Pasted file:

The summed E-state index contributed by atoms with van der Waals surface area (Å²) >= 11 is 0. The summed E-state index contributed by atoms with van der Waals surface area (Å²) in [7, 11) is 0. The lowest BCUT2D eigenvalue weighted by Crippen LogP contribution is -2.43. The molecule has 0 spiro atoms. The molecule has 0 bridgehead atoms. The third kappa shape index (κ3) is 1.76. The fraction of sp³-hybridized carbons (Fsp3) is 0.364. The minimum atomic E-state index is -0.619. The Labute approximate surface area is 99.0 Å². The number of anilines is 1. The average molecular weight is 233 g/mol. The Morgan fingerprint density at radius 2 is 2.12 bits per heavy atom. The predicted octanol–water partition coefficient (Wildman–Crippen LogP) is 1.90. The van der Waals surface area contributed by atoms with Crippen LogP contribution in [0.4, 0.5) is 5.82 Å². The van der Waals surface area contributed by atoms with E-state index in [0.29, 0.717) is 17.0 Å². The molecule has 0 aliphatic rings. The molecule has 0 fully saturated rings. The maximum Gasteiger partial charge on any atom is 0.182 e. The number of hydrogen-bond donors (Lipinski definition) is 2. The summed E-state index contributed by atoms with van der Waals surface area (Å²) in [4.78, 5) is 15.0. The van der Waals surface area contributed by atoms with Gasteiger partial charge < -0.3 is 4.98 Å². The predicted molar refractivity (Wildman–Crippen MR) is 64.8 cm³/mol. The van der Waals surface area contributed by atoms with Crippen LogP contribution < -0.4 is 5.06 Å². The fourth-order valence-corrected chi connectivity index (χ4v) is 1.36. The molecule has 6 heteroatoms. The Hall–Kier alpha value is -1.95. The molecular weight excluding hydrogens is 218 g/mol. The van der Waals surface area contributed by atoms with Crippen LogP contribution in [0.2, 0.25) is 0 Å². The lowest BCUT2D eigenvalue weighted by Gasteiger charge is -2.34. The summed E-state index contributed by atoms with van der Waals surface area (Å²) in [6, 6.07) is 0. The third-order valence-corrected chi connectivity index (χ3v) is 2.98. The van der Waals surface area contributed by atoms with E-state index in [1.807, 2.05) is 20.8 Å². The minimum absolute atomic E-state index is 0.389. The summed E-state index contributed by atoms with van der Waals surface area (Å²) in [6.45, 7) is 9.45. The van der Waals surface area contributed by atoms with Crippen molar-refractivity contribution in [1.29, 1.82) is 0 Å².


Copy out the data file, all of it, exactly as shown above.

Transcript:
The summed E-state index contributed by atoms with van der Waals surface area (Å²) >= 11 is 0. The summed E-state index contributed by atoms with van der Waals surface area (Å²) in [7, 11) is 0. The lowest BCUT2D eigenvalue weighted by Crippen LogP contribution is -2.43. The molecule has 0 spiro atoms. The molecule has 0 bridgehead atoms. The third kappa shape index (κ3) is 1.76. The fraction of sp³-hybridized carbons (Fsp3) is 0.364. The minimum atomic E-state index is -0.619. The Labute approximate surface area is 99.0 Å². The number of anilines is 1. The average molecular weight is 233 g/mol. The Morgan fingerprint density at radius 2 is 2.12 bits per heavy atom. The predicted octanol–water partition coefficient (Wildman–Crippen LogP) is 1.90. The van der Waals surface area contributed by atoms with Crippen LogP contribution in [0.4, 0.5) is 5.82 Å². The van der Waals surface area contributed by atoms with E-state index in [0.29, 0.717) is 17.0 Å². The molecule has 0 aliphatic rings. The molecule has 0 fully saturated rings. The maximum Gasteiger partial charge on any atom is 0.182 e. The number of hydrogen-bond donors (Lipinski definition) is 2. The summed E-state index contributed by atoms with van der Waals surface area (Å²) in [4.78, 5) is 15.0. The van der Waals surface area contributed by atoms with Gasteiger partial charge < -0.3 is 4.98 Å². The predicted molar refractivity (Wildman–Crippen MR) is 64.8 cm³/mol. The van der Waals surface area contributed by atoms with Crippen LogP contribution < -0.4 is 5.06 Å². The fourth-order valence-corrected chi connectivity index (χ4v) is 1.36. The molecule has 6 heteroatoms. The Hall–Kier alpha value is -1.95. The molecular weight excluding hydrogens is 218 g/mol. The van der Waals surface area contributed by atoms with Crippen LogP contribution in [0.2, 0.25) is 0 Å². The lowest BCUT2D eigenvalue weighted by Gasteiger charge is -2.34. The summed E-state index contributed by atoms with van der Waals surface area (Å²) in [6, 6.07) is 0. The third-order valence-corrected chi connectivity index (χ3v) is 2.98. The van der Waals surface area contributed by atoms with E-state index in [1.807, 2.05) is 20.8 Å². The minimum absolute atomic E-state index is 0.389. The summed E-state index contributed by atoms with van der Waals surface area (Å²) in [6.45, 7) is 9.45. The van der Waals surface area contributed by atoms with Crippen molar-refractivity contribution in [1.29, 1.82) is 0 Å².